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Wild Things: Reindeer and Caribou

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You don't have to wait until Santa lands on your roof to see reindeer. However, if you want to see flying reindeer, you'll have to wait until December 24th. In North America we call these animals caribou. Europe, Asia and Santa call them reindeer. They're pretty much the same animal, except reindeer are smaller than caribou.

Reindeer were domesticated in northern Eurasia about 2000 years ago. They are herded today (much like horses) by lots of Arctic people in Europe, Asia and Russia. Some of these people are the Sami in Scandinavia and the Nenets and Chukchi in Russia. Reindeer are important to herders. They rely on the animals for almost everything including food, clothing and shelter. Some of them even have reindeer as pets. Reindeer were brought to Alaska and Canada several years ago but that didn't work out too well. Caribou are mostly hunted in these areas instead of herded.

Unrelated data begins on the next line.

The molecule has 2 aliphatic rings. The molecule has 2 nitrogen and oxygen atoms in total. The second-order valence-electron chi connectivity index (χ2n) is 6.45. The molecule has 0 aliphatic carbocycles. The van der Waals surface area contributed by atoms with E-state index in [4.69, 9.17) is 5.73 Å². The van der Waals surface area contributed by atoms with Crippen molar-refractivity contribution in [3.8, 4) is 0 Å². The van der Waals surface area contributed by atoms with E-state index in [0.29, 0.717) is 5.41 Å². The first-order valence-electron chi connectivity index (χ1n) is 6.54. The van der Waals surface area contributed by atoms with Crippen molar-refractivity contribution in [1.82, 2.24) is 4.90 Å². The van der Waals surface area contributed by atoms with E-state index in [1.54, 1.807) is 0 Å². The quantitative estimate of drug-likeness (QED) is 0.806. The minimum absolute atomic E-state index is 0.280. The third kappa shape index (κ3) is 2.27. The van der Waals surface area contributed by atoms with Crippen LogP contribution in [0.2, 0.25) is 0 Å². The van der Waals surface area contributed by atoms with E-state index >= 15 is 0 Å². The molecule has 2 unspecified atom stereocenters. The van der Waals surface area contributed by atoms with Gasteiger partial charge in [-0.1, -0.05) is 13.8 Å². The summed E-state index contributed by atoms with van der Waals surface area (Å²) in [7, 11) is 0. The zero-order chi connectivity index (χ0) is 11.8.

Both reindeer and caribou have large hooves that spread out when they walk so the can easily tromp through the snow and soft tundra. Their hooves also work as paddles when they swim. Males and females grow antlers - the only members of the deer family where both genders grow antlers. Male caribou bull antlers can grow about four feet wide! A female reindeer's antlers are much smaller.

Did you know that reindeer (and caribou) are excellent swimmers? It's true! They have really cool hair that traps air so they have amazing insulation. Those hairs also keep them from sinking in water. They have no problem getting across wide rivers and even the frigid waters of the Arctic Ocean.

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